The March 2 election of Dmitry Medvedev to replace Russian President Vladimir Putin was as crooked as any election in Soviet times. The dull campaign and the inevitable result generated mass annoyance in the Russian public. This in turn led to an extremely low actual turnout of voters that was supplemented by mass vote-rigging and ballot-stuffing by local officials anxious to report the best possible turnout and the best possible result in favor of Medvedev. There are hundreds of eyewitness reports of ballot boxes stuffed ahead of the vote with ballot papers marked in favor of Medvedev, individuals allowed to vote five or more times, mass voter intimidation, and bribery (Moscow Times, Vedomosti, March 3). In addition, the Kremlin-controlled media shamelessly promoted Medvedev in an unscrupulous propaganda campaign. Observers from the Parliamentary Assembly of the Council of Europe stated, “An election where there is not a level playing field for all contestants can hardly be considered as fair” (RIA-Novosti, March 3).
The overall results – a turnout of just under 70% and a vote for Medvedev of just over 70% – are entirely misleading. The official results of the poll in the North Caucasus republic of Ingushetia, for example, gave a turnout of 92% with some 92% in favor of Medvedev. Independent observers in Ingushetia report that the true turnout was 3.5%. (NEWSru.com, March 3). Exit polls are as misleading as the election results. In Moscow up to 40% of voters refused to answer exit-poll questions, while others loudly announced they had voted for Medvedev, while off the record confessing they did not (Vedomosti, March 3).
Most Russians are intimidated and felt helpless. Attempts at public protest are brutally crushed. On Monday, March 3, riot police (OMON) broke up an opposition march in the center of Moscow. Secret police (FSB) agents pointed out activists so the OMON could grab them before they could begin to demonstrate. My son Oleg, 25, an activist with the United Civil Front opposition alliance headed by former chess champion Garry Kasparov, was arrested, along with scores of others.
In a recent comment posted on Johnson’s Russia List, former U.S. ambassador to Moscow Jack Matlock states, “If most Russians are more comfortable with a more authoritarian government at home than Americans would be, that is their business.” Matlock adds that it is time to tone down the rhetoric, “to stop sniping at each other and concentrate on our mutual interests” (www.cdi.org/russia/johnson, March 3). In fact, the majority of Russians are not at all “comfortable” to live in an authoritarian, brutal, and corrupt police state.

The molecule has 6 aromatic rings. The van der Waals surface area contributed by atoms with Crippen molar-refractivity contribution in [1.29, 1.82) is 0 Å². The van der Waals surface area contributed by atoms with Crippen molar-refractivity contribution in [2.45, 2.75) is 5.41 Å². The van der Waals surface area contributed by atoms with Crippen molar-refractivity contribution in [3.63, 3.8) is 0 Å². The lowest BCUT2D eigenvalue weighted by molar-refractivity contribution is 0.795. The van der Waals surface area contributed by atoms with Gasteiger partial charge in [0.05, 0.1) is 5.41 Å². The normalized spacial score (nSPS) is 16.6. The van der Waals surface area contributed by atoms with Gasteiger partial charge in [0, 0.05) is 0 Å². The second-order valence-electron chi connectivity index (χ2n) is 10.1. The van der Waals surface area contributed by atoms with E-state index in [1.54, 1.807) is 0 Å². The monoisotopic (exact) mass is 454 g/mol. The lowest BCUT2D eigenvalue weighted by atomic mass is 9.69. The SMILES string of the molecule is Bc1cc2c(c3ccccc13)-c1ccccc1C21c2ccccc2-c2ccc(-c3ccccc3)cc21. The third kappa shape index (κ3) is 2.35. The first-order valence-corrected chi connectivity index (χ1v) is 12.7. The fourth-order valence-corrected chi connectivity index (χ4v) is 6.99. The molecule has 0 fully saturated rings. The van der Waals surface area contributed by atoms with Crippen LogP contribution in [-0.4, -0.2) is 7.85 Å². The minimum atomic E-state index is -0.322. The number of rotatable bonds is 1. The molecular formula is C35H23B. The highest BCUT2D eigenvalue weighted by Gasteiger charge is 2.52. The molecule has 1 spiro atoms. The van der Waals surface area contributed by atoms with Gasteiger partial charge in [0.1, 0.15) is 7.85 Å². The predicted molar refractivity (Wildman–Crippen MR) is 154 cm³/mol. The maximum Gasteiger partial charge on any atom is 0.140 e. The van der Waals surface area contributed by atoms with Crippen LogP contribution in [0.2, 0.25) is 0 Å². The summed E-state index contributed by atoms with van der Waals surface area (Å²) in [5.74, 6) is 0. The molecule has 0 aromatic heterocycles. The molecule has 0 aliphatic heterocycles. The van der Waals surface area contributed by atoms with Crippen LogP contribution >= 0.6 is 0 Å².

Russia today is ruled by a tiny group of extremely rich bureaucrats who came to power with Putin and have lined their pockets with billions of dollars. A relatively small middle class consists of lower-level officials who have accumulated considerable sums from bribes under Putin. These two classes definitely want “stability,” i.e., a continuation of the present regime that would guarantee their loot. During an election night talk-show on pro-Kremlin TV Channel One (March 2) Gleb Pavlovsky, the Kremlin-connected president of the Effective Policy Foundation, announced, “Putin is 30% of our national market capitalization,” which, if true, would make him the richest man in the world. Meanwhile, the rest of the nation is intimidated and impoverished.
Two weeks ago, I was invited to address a visiting group of Dutch parliamentarians during an informal dinner in Barvikha on Rublyevskoe Shosse, a suburb community of Moscow’s super-rich. The dinner was at a local restaurant often frequented by Putin, who lives nearby. The keynote speaker was the richest Dutchman in Russia, Derk Sauer, who came to Moscow in the late 1980s, started the Moscow Times, and founded the Independent Media publishing group that is now part of Finnish Sanoma Magazines. Sauer made hundreds of millions of dollars and is now a member of Moscow’s billionaire community.
Before the dinner, the Dutch parliamentarians requested a visit to the most expensive mall in the world, Barvikha Luxury Village, which sells the best cars, furniture, jewelry, and clothing money can buy. The mall is open 24 hours a day, but there did not seem to be any buyers there that evening. Guards stopped our humble van, not wanting to let us in without consulting management . Sauer later explained that the lack of buyers was OK, since most customers would ring up huge bills. There was not a single item in the mall that cost less than $15,000 he said, and anyone going shopping would spends over $100,000 in one sweep (in most cases many times more). Thus business could be “brisk” with only a handful of shoppers a day.
Sauer scorned Western politicians that speak of Russia as a “young” democracy. According to him, Russia is not a democracy at all and should not be treated as such, but it is still a wonderful place to make money. Sauer agreed with me that our military generals have little real influence in the Kremlin and that Russia’s rulers do not want a new Cold War or arms race. “All of them are business people as well as top officials, they are primarily interested in making money and are open to do deals with the West,” said Sauer.
With Medvedev in charge of Russian foreign policy, the Kremlin will once again offer to tone down the anti-Western rhetoric and get back to business in exchange for turning a blind eye to how Russia’s rulers run the nation’s affairs and those of its close neighbors. But there is another important point the West should not overlook: Russian businessmen-bureaucrats are crooks, and the deals they offer are usually crooked, as well.